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Pointers for perfect pies

Fine Cooking Issue 46

Here are seven of Carolyn Weil’s pointers that all add up to perfect pie. She advises also to always make a double batch of the dough and stash two disks in the freezer so you can easily put together a pie.

  1. Use a metal pie pan. The heat penetrates faster and therefore the bottom crust has a better chance of browning. But be aware that the bottom crust of a double-crust pie will never be crisp — how could it be, sitting under six cups of juicy fruit?
  2. Use a template to cut nicely round dough circles. Carolyn uses cardboard cake circles, but a pot lid works well, too.
  3. Always add a pinch of salt to your fruit fillings. It makes the fruit fruitier and the sweetness sweeter.
  4. Don’t overfill the pie. It’s tempting to pile on the berries, but more fruit releases more juices, and if the level of fruit and juices is higher than the rim of the pan, the juices will leak and spill over.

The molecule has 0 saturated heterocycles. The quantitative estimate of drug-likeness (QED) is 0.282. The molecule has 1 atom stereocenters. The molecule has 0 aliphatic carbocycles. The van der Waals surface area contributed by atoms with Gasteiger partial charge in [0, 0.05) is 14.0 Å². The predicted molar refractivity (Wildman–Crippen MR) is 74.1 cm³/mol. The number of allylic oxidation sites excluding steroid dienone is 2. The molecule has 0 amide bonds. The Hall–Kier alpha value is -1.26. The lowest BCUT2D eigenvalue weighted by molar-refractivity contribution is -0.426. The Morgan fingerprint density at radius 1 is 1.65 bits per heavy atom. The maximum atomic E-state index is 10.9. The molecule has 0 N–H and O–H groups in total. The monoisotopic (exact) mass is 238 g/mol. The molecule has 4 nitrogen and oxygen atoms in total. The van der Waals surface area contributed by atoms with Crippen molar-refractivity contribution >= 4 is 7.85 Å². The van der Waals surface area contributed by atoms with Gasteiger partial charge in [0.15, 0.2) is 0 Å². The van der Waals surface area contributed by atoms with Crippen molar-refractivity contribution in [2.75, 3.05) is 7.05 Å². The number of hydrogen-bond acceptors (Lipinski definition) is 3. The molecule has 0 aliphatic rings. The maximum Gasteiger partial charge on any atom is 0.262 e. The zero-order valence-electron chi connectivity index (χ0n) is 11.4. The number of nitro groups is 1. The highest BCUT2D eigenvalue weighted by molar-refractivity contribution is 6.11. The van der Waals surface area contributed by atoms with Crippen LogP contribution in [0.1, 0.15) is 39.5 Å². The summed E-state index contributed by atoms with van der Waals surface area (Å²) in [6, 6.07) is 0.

5. Chill the filled pie for 20 minutes before baking. This lets the butter in the dough set up and the starch in the thickeners start to absorb liquid and swell, so they’ll perform better in the oven.
  6. Watch the bubbles to see when the pie’s done. Juices will probably bubble out of the slits during the latter part of baking. At first the bubbles will be fast, indicating thin juices, but later they’ll get lazy and slow, meaning the juices have thickened and the pie is done.
  7. Cool the pie completely before slicing. It’s tempting to dig right in, but a hot pie will be liquid inside. You need to let the pie come to room temperature so that the juices can set up and cloak the berries properly. The ideal serving method is to cool the pie and then gently heat a slice in the oven to get the butter in the crust warm and toasty.
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